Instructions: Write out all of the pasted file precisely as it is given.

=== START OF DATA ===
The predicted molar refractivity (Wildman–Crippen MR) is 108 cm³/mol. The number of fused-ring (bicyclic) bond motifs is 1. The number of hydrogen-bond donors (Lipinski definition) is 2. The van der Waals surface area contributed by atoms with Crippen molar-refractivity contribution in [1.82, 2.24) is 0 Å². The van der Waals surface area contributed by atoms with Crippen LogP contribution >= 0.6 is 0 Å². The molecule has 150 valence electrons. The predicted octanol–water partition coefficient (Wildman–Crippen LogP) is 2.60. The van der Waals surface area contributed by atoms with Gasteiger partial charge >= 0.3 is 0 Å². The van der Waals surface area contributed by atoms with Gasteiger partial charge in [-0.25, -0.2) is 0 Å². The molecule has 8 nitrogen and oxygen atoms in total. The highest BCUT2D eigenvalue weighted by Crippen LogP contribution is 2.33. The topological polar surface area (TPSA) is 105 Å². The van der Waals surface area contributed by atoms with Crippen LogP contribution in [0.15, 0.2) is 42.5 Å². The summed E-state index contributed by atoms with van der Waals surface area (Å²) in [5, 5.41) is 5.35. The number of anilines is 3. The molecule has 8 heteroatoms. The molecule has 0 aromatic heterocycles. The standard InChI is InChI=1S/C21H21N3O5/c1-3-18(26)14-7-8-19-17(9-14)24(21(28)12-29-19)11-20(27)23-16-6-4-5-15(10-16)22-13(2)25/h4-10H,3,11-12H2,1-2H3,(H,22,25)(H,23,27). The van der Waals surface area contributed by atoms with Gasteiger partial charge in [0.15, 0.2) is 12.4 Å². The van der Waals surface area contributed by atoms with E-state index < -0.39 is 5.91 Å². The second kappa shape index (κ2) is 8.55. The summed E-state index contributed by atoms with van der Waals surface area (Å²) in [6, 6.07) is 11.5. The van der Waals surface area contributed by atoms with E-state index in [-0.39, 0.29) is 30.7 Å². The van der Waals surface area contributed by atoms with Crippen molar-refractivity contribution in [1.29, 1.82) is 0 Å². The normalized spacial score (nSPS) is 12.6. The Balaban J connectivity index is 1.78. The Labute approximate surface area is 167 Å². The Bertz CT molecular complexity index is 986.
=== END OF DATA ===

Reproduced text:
The predicted molar refractivity (Wildman–Crippen MR) is 108 cm³/mol. The number of fused-ring (bicyclic) bond motifs is 1. The number of hydrogen-bond donors (Lipinski definition) is 2. The van der Waals surface area contributed by atoms with Crippen molar-refractivity contribution in [1.82, 2.24) is 0 Å². The van der Waals surface area contributed by atoms with Crippen LogP contribution >= 0.6 is 0 Å². The molecule has 150 valence electrons. The predicted octanol–water partition coefficient (Wildman–Crippen LogP) is 2.60. The van der Waals surface area contributed by atoms with Gasteiger partial charge >= 0.3 is 0 Å². The van der Waals surface area contributed by atoms with Gasteiger partial charge in [-0.25, -0.2) is 0 Å². The molecule has 8 nitrogen and oxygen atoms in total. The highest BCUT2D eigenvalue weighted by Crippen LogP contribution is 2.33. The topological polar surface area (TPSA) is 105 Å². The van der Waals surface area contributed by atoms with Crippen LogP contribution in [0.15, 0.2) is 42.5 Å². The summed E-state index contributed by atoms with van der Waals surface area (Å²) in [5, 5.41) is 5.35. The number of anilines is 3. The molecule has 8 heteroatoms. The molecule has 0 aromatic heterocycles. The standard InChI is InChI=1S/C21H21N3O5/c1-3-18(26)14-7-8-19-17(9-14)24(21(28)12-29-19)11-20(27)23-16-6-4-5-15(10-16)22-13(2)25/h4-10H,3,11-12H2,1-2H3,(H,22,25)(H,23,27). The van der Waals surface area contributed by atoms with Gasteiger partial charge in [0.15, 0.2) is 12.4 Å². The van der Waals surface area contributed by atoms with E-state index < -0.39 is 5.91 Å². The second kappa shape index (κ2) is 8.55. The summed E-state index contributed by atoms with van der Waals surface area (Å²) in [6, 6.07) is 11.5. The van der Waals surface area contributed by atoms with E-state index in [-0.39, 0.29) is 30.7 Å². The van der Waals surface area contributed by atoms with Crippen molar-refractivity contribution in [1.29, 1.82) is 0 Å². The normalized spacial score (nSPS) is 12.6. The Balaban J connectivity index is 1.78. The Labute approximate surface area is 167 Å². The Bertz CT molecular complexity index is 986.